Wednesday, October 10, 2012

Ways of acting...

No image today.

My bag is packed for my Walk East (described in the previous post). I'm very excited, but there's an odd feeling as well. I don't want to overdramatize, but it's a different sensation to any kind of trip I've done before, for a couple reasons:

1) I have no idea where I'll be going. Literally five minutes into the walk I'll already be somewhere I didn't expect. The earlier variations will make the most difference as well. I keep looking at maps, guessing where I'll sleep tonight - zoomed out on google maps looking for the green oases of parks with enough trees to hide myself. Which takes me to the second reason:

2) I am aware that I will be encountering the city, suburbs, towns and rural areas in a different way. I've been reading an anthropologist named Tim Ingold lately, and paraphrased one of his ideas and added it to my desktop background:

"Ways of acting in the environment are ways of perceiving it."

I think this is a part of what got me interested in doing a random walk like this. I'll be acting differently in areas I know very well, and I expect that it will lead to a different perception of my environment. I'm already anticipating a number of realizations:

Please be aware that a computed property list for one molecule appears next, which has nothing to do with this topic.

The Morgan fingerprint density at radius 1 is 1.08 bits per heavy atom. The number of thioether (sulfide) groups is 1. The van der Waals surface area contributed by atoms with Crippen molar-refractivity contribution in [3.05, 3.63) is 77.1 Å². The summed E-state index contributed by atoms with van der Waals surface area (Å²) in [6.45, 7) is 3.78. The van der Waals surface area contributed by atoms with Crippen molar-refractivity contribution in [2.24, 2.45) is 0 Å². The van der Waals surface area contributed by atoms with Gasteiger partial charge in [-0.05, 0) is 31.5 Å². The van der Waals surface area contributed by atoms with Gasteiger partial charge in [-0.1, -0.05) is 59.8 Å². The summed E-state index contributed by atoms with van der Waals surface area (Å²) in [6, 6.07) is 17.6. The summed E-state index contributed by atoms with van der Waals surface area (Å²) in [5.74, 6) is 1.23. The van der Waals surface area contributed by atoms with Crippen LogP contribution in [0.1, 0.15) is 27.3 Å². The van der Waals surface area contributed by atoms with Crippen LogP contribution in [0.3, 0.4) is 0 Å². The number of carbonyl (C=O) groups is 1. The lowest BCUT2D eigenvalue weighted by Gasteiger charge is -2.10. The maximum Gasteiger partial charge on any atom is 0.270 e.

- Parks may be oases of privacy, and areas to sleep in.

- Fresh running water to bathe in may be nonexistent. It will be difficult to find a place to hole up for a while to wash and dry clothes as well. I'm fine with washing shirts in gas station sinks (as long as my shirt doesn't touch the sink - gross!), but then where do I hang out and dry it off?

- Large suburban and rural areas may be like deserts - no privacy, no gas stations for water.

- The above problems will be reduced when I get to wilderness areas, but lack of food source will then be a problem.

The last point is another part of the reason why I wanted to do this project. In the past, I think I've had a romantic notion of being able to 'rough it' in the bush for extended periods of time, but the truth is that it's almost impossible for one person to do such a thing alone. We count on technology and tools and each other to sustain ourselves.

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